March 8th is International Women’s Day. Since 1911 this annual event has celebrated women’s social, economic, cultural and political achievements. Women’s groups from all around the world, take part in thousands of diverse events to commermorate IWD.
It is not only a time to reflect and look to the future, but also a time to encourage and uplift each other. For me, Anna K. Storgaard, a university professor turned life-long friend, was a woman who exemplified encouragement and support.
She cheered me on, no matter where I was, or what I was doing in my life. I think of her often, and am grateful for the positive influence she had on my life.
Adored by many who visited her garden, Anna’s poppies now grace my flowerbed. Because I had admired them on my last visit, she insisted I dig some up to take home.
Care had to be taken, as late June is far from ideal for transplanting perennials. Dedicated gardeners would have shuddered as I dug in the late afternoon heat, but I am thankful I did not pass on the opportunity. Every year when they bloom I am reminded of my friendship with Anna.
For twenty-two years after my university graduation we kept in touch, mostly through Christmas cards and letters. Giving her annual updates on jobs, family and friends always resulted in enthusiastic and encouraging responses.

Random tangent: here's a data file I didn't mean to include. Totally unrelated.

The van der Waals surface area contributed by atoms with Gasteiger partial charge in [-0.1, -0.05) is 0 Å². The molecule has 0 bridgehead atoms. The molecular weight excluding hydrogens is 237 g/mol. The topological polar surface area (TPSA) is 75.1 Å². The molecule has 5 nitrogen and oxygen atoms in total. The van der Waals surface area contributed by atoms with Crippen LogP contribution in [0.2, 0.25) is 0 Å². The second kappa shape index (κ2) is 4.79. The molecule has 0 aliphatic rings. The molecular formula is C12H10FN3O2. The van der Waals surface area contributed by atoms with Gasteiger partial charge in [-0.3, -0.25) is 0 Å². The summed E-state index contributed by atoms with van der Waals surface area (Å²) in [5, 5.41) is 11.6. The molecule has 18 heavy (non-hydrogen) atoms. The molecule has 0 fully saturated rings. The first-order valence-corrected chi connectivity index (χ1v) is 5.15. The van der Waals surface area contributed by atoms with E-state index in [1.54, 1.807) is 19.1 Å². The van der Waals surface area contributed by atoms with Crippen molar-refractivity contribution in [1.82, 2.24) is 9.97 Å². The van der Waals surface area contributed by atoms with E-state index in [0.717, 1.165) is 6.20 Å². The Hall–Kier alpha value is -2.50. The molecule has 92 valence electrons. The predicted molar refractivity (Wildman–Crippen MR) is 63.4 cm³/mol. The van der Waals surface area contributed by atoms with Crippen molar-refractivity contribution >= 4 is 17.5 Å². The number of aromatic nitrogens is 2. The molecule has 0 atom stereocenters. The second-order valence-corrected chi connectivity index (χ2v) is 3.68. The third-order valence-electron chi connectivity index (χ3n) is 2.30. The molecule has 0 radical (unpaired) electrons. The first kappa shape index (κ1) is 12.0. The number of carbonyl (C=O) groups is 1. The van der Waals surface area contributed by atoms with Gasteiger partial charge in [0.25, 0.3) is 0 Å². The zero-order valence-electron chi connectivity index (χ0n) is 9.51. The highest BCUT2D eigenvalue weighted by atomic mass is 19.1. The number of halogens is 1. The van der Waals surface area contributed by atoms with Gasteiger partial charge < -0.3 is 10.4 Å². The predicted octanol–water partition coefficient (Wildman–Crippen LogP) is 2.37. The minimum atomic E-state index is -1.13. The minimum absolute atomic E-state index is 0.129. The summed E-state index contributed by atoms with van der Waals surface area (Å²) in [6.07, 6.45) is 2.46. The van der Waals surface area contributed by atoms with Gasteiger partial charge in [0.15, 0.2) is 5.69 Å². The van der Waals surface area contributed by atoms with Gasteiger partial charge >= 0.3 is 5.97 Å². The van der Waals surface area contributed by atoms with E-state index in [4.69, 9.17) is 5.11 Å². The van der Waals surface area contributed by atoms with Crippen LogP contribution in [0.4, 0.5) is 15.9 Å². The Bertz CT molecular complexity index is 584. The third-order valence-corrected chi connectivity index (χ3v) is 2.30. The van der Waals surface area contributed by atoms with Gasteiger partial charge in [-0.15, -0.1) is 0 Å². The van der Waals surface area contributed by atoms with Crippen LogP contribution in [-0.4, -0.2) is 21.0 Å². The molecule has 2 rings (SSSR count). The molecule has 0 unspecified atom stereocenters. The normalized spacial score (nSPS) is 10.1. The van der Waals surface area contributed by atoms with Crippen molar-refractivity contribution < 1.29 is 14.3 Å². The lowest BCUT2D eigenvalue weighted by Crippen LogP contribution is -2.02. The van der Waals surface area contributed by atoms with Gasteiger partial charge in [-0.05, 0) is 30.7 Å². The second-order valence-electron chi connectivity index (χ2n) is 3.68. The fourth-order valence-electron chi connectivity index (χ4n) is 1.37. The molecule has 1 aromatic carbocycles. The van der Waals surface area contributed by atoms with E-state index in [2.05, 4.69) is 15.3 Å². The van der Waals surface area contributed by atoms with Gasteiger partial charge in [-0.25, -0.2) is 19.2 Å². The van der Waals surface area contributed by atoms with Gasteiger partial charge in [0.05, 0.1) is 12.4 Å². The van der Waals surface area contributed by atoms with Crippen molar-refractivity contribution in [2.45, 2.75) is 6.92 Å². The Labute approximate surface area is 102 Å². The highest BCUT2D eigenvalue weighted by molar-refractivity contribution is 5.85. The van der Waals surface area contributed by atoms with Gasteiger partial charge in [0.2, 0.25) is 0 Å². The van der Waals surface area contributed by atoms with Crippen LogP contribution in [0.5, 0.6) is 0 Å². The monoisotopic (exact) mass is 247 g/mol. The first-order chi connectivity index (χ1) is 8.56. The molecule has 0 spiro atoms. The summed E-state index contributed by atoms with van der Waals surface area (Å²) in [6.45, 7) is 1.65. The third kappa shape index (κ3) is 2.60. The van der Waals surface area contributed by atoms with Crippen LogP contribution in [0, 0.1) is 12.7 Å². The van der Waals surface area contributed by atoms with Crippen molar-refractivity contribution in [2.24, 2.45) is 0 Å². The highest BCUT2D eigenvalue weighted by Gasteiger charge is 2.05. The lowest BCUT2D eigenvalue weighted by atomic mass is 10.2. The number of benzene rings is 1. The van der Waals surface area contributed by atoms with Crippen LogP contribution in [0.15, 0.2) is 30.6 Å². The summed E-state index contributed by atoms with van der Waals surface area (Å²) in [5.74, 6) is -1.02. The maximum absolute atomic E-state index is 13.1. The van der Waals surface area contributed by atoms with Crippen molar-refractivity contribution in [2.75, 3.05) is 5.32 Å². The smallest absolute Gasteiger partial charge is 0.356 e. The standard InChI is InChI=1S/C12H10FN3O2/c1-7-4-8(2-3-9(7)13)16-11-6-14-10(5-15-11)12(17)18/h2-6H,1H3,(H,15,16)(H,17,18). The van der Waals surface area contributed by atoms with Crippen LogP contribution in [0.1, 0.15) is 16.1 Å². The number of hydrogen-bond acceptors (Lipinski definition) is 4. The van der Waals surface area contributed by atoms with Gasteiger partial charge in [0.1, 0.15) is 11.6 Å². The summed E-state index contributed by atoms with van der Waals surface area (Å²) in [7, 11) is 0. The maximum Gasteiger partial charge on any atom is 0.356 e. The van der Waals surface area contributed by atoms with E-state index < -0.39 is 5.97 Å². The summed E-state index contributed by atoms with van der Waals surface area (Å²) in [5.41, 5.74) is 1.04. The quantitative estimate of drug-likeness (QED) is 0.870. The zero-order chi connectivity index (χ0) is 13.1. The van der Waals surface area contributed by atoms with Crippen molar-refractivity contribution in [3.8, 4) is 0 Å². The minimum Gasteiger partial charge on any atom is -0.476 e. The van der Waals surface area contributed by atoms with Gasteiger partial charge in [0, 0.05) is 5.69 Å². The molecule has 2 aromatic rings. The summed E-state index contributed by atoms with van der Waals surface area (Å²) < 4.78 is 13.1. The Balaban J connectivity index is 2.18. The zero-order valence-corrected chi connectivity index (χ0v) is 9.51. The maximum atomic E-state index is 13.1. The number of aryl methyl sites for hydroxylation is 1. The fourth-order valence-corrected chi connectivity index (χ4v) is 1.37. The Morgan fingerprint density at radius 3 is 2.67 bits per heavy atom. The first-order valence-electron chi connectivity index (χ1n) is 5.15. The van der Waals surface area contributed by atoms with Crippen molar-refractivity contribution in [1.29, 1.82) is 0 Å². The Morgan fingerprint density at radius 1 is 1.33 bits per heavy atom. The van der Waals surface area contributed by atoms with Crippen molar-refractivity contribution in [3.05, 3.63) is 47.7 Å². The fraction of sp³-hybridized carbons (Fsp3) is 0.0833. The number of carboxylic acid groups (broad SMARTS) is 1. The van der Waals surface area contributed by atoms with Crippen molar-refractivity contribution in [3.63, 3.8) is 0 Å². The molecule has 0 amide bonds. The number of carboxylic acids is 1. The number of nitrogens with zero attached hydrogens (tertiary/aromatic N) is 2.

Having been a professor for over thirty years, she deeply touched the lives of many with her avocation for nurturing. I feel fortunate to have known her, been accepted as I was, and forever cheered on as I made my way in life.
Jovial in nature, she seemed to appreciate my quirky sense of humour. Kindred spirits, some would say. Laughter was always welcome in her classroom making the lessons learned enjoyable and memorable.
Modest through and through, Anna would have been uncomfortable with the many accolades expressed at her memorial service. No one was prepared to lose this remarkable spirit who embraced life with humour, curiosity, determination and dedication. One person can indeed make a difference as our dear Anna so aptly proved.
People of all ages and from all walks of life benefited from knowing her, whether as a teacher, colleague, neighbour, community member or friend. Quietly she slipped away from us but forever she will hold a special place in our hearts.
Recalling memories of Anna in her flower garden that lovely June afternoon brings me comfort. She welcomed me to sit with her amongst the vibrant blooms, sip lemonade and reminisce of days gone by. Time passed quickly as we shared stories, laughed and talked of our passion for all things green and growing.
Undaunted by her macular degeneration, she continued to garden, coping with laughter when things went awry. Venturing into her garden late one day resulted in Anna falling bottom first into a hole intended for a new plant. Without hesitation she quipped, “If my neighbours hadn’t come to my rescue, I wonder if I would have bloomed before the first killing frost!” X-rays revealed no broken bones so all was well with the bonus being an entertaining story to share.
Years have now passed and I still miss Anna, especially when Christmas arrives and the first card I receive is not from her. Zestfully she lived her life and as I gaze at the brilliant blossoms dancing playfully in my garden, I remember her with admiration, fondness and a smile.
Anna Storgaard photo courtesy of University of Manitoba